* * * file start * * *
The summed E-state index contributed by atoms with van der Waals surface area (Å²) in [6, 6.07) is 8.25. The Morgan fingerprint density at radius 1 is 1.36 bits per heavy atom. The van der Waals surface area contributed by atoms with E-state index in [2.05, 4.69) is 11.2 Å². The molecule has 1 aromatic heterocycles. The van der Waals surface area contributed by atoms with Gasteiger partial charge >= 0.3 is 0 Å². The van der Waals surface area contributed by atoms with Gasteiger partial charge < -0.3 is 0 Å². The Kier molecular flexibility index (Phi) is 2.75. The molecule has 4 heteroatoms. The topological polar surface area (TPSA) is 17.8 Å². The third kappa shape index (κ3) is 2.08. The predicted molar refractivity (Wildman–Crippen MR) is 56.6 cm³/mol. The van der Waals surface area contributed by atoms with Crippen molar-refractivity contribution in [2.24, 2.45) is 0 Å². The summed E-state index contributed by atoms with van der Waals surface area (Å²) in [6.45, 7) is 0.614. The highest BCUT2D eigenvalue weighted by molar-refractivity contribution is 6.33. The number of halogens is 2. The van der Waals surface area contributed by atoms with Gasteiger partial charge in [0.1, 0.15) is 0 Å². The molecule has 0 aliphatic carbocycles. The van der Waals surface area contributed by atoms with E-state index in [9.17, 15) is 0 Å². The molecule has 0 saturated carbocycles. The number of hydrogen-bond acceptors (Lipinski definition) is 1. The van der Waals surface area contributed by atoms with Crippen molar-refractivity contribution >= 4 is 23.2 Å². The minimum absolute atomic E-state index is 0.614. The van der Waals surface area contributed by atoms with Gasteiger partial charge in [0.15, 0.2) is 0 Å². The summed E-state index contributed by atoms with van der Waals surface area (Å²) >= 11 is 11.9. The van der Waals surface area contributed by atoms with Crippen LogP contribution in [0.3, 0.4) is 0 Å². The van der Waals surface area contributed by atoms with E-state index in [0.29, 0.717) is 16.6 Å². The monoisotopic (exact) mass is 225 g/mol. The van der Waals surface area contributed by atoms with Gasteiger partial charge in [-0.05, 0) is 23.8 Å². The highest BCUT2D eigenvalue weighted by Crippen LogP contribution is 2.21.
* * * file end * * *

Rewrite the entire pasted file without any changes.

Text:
The summed E-state index contributed by atoms with van der Waals surface area (Å²) in [6, 6.07) is 8.25. The Morgan fingerprint density at radius 1 is 1.36 bits per heavy atom. The van der Waals surface area contributed by atoms with E-state index in [2.05, 4.69) is 11.2 Å². The molecule has 1 aromatic heterocycles. The van der Waals surface area contributed by atoms with Gasteiger partial charge >= 0.3 is 0 Å². The van der Waals surface area contributed by atoms with Gasteiger partial charge < -0.3 is 0 Å². The Kier molecular flexibility index (Phi) is 2.75. The molecule has 4 heteroatoms. The topological polar surface area (TPSA) is 17.8 Å². The third kappa shape index (κ3) is 2.08. The predicted molar refractivity (Wildman–Crippen MR) is 56.6 cm³/mol. The van der Waals surface area contributed by atoms with Crippen molar-refractivity contribution in [2.24, 2.45) is 0 Å². The summed E-state index contributed by atoms with van der Waals surface area (Å²) in [6.45, 7) is 0.614. The highest BCUT2D eigenvalue weighted by molar-refractivity contribution is 6.33. The number of halogens is 2. The van der Waals surface area contributed by atoms with Gasteiger partial charge in [0.1, 0.15) is 0 Å². The molecule has 0 aliphatic carbocycles. The van der Waals surface area contributed by atoms with E-state index in [9.17, 15) is 0 Å². The molecule has 0 saturated carbocycles. The number of hydrogen-bond acceptors (Lipinski definition) is 1. The van der Waals surface area contributed by atoms with Crippen molar-refractivity contribution >= 4 is 23.2 Å². The minimum absolute atomic E-state index is 0.614. The van der Waals surface area contributed by atoms with Gasteiger partial charge in [0.15, 0.2) is 0 Å². The summed E-state index contributed by atoms with van der Waals surface area (Å²) >= 11 is 11.9. The van der Waals surface area contributed by atoms with Crippen LogP contribution in [0.3, 0.4) is 0 Å². The van der Waals surface area contributed by atoms with E-state index in [0.29, 0.717) is 16.6 Å². The monoisotopic (exact) mass is 225 g/mol. The van der Waals surface area contributed by atoms with Gasteiger partial charge in [-0.05, 0) is 23.8 Å². The highest BCUT2D eigenvalue weighted by Crippen LogP contribution is 2.21.